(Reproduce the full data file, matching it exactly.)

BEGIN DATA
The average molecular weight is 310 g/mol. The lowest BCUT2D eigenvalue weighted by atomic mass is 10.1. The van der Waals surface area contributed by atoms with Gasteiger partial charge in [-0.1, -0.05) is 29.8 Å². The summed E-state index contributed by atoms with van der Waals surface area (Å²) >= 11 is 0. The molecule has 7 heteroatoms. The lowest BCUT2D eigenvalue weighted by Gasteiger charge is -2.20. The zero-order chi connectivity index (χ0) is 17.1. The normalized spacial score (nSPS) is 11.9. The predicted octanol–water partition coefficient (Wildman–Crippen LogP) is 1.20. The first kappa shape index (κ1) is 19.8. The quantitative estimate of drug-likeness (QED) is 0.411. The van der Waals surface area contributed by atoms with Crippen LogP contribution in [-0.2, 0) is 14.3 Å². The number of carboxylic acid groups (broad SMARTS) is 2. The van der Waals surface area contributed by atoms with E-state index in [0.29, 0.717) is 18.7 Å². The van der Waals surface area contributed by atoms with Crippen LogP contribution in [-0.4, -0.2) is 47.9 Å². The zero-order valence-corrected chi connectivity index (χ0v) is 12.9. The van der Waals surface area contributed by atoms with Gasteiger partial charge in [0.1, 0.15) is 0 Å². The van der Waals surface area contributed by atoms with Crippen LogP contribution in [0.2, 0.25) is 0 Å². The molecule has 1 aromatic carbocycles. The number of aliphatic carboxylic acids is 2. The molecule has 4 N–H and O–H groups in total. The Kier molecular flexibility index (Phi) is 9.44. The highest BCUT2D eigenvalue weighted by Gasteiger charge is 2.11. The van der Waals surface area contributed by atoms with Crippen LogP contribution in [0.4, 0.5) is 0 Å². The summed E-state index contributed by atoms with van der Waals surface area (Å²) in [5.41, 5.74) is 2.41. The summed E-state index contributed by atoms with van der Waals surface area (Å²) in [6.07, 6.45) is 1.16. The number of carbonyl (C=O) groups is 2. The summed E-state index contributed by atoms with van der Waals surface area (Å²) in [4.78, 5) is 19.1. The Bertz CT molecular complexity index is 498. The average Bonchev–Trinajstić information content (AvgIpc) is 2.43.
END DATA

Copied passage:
The average molecular weight is 310 g/mol. The lowest BCUT2D eigenvalue weighted by atomic mass is 10.1. The van der Waals surface area contributed by atoms with Gasteiger partial charge in [-0.1, -0.05) is 29.8 Å². The summed E-state index contributed by atoms with van der Waals surface area (Å²) >= 11 is 0. The molecule has 7 heteroatoms. The lowest BCUT2D eigenvalue weighted by Gasteiger charge is -2.20. The zero-order chi connectivity index (χ0) is 17.1. The normalized spacial score (nSPS) is 11.9. The predicted octanol–water partition coefficient (Wildman–Crippen LogP) is 1.20. The first kappa shape index (κ1) is 19.8. The quantitative estimate of drug-likeness (QED) is 0.411. The van der Waals surface area contributed by atoms with Crippen LogP contribution in [-0.2, 0) is 14.3 Å². The number of carboxylic acid groups (broad SMARTS) is 2. The van der Waals surface area contributed by atoms with E-state index in [0.29, 0.717) is 18.7 Å². The van der Waals surface area contributed by atoms with Crippen LogP contribution in [-0.4, -0.2) is 47.9 Å². The zero-order valence-corrected chi connectivity index (χ0v) is 12.9. The van der Waals surface area contributed by atoms with Gasteiger partial charge in [0.1, 0.15) is 0 Å². The van der Waals surface area contributed by atoms with Crippen LogP contribution in [0.2, 0.25) is 0 Å². The molecule has 1 aromatic carbocycles. The number of aliphatic carboxylic acids is 2. The molecule has 4 N–H and O–H groups in total. The Kier molecular flexibility index (Phi) is 9.44. The highest BCUT2D eigenvalue weighted by Gasteiger charge is 2.11. The van der Waals surface area contributed by atoms with Crippen LogP contribution in [0.4, 0.5) is 0 Å². The summed E-state index contributed by atoms with van der Waals surface area (Å²) in [5.41, 5.74) is 2.41. The summed E-state index contributed by atoms with van der Waals surface area (Å²) in [6.07, 6.45) is 1.16. The number of carbonyl (C=O) groups is 2. The summed E-state index contributed by atoms with van der Waals surface area (Å²) in [4.78, 5) is 19.1. The Bertz CT molecular complexity index is 498. The average Bonchev–Trinajstić information content (AvgIpc) is 2.43.